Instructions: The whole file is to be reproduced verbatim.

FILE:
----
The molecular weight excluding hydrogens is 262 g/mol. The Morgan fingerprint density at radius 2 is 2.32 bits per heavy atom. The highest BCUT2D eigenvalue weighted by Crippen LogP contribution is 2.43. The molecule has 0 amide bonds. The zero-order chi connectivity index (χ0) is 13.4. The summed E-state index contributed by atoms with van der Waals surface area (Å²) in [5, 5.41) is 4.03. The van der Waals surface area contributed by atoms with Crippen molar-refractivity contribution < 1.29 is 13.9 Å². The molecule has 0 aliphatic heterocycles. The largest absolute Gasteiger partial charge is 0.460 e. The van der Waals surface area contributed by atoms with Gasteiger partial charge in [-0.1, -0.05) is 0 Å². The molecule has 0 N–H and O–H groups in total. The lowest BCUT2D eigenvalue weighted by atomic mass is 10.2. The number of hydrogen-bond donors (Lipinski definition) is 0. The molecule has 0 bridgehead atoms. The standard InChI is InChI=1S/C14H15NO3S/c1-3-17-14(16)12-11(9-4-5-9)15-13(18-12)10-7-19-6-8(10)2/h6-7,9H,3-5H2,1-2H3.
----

The molecular weight excluding hydrogens is 262 g/mol. The Morgan fingerprint density at radius 2 is 2.32 bits per heavy atom. The highest BCUT2D eigenvalue weighted by Crippen LogP contribution is 2.43. The molecule has 0 amide bonds. The zero-order chi connectivity index (χ0) is 13.4. The summed E-state index contributed by atoms with van der Waals surface area (Å²) in [5, 5.41) is 4.03. The van der Waals surface area contributed by atoms with Crippen molar-refractivity contribution < 1.29 is 13.9 Å². The molecule has 0 aliphatic heterocycles. The largest absolute Gasteiger partial charge is 0.460 e. The van der Waals surface area contributed by atoms with Gasteiger partial charge in [-0.1, -0.05) is 0 Å². The molecule has 0 N–H and O–H groups in total. The lowest BCUT2D eigenvalue weighted by atomic mass is 10.2. The number of hydrogen-bond donors (Lipinski definition) is 0. The molecule has 0 bridgehead atoms. The standard InChI is InChI=1S/C14H15NO3S/c1-3-17-14(16)12-11(9-4-5-9)15-13(18-12)10-7-19-6-8(10)2/h6-7,9H,3-5H2,1-2H3.